A more complex project, this knitted vest design with built-in hood from Baiba Dzelme uses a variety of knitting stitches. The vest’s Celtic-style design suits deep-green yarns, but you can make it in your favourite colour or to complement any outfit.
Includes full materials list and Baiba’s yarn recommendations and knitting needle sizes, with both US and UK sizes
Table and guide on knitting tension and abbreviations for stitches used
Instructions for four different sizes — small, medium, large and extra-large — along with measurements table
This Aran-style vest features I-cords and several different cable designs, and is knitted in one piece to the armholes
Detailed step-by-step instructions and cable-knit diagrams take you through creating the whole project, from starting off and creating your cable designs to completing your knitted vest
This knitting pattern is best suited to advanced knitters with significant knitting experience
Although she does painting, play dough, cutting and gluing with her two preschool-age daughters, Baiba Dzelme loves knitting the most, having learnt the Continental technique at age five or six and doing it on and off for about 20 years. “I consider handmade to be a value because handmade items have their own soul. It might sound pretentious but it is not,” she explains. She knits almost every day since she has few other commitments and is “not very fond of housework”.
She goes to a monthly meeting of the NSW Knitters’ Guild and also keeps up to date with things on the knitting and crochet website, Ravelry, runs her blog and sells her knits through her store at etsy.com under her business name, Ferby’s Corner Knits.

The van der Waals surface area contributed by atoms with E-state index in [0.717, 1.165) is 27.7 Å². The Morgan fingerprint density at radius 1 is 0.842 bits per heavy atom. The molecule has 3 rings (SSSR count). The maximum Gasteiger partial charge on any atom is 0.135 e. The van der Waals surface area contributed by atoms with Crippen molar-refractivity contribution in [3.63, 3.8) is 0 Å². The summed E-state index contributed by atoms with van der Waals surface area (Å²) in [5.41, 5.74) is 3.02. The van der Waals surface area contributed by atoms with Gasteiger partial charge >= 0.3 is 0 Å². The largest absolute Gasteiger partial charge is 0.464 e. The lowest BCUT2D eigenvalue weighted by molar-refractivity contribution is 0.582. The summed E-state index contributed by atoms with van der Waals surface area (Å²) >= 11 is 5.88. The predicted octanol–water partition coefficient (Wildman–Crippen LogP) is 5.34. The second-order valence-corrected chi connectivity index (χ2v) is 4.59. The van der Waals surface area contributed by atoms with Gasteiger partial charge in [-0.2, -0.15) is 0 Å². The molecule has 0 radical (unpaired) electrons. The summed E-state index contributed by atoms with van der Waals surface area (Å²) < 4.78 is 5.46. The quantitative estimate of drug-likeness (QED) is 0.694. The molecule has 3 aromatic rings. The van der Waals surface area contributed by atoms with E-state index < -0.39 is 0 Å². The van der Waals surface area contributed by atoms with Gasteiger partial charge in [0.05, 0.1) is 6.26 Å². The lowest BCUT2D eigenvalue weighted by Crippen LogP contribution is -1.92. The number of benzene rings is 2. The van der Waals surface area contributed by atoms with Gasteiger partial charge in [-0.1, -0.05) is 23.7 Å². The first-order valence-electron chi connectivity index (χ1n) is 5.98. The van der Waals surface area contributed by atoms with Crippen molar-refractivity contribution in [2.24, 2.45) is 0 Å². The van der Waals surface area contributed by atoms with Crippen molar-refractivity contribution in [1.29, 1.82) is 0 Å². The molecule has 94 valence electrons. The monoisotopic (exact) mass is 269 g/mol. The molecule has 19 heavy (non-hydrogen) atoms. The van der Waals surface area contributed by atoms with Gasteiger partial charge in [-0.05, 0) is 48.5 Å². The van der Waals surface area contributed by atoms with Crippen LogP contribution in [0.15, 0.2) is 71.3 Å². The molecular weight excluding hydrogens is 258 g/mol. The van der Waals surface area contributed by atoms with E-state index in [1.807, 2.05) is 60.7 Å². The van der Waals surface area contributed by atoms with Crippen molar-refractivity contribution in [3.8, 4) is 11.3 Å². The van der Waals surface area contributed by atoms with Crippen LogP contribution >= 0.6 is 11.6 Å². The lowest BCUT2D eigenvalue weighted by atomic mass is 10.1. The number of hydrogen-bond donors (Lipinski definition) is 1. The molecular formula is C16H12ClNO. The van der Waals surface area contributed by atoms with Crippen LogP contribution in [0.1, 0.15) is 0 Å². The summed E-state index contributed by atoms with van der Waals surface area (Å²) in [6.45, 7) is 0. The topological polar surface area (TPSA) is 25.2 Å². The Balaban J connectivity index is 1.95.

Baiba’s design style is casual, using easy-care yarns such as machine-washable wool, cotton and bamboo. “I love knitting kids’ clothing and girls’ cardigans, tops and dresses in particular as I have two girls at home. They love wearing hand-knitted clothes and believe mum can make almost anything for them. A recent request was to make knitted sandals for their beloved dolls,” she relates.
“I love different knitting-stitch patterns with strong texture. That’s why I love cables and I like to use those in wool garments. I enjoy doing intarsia colour work too,” she explains. She has become acquainted with lace too, something she didn’t fancy before. “I usually knit with circular needles and greatly favour knitting in the round and seamlessly,” she says.
Although she wishes her knitting could be full-time work rather than a hobby and worries about getting the fit right on custom-knitted items for customers, she remarks, “You have to love what you do and success and satisfaction with results will follow.”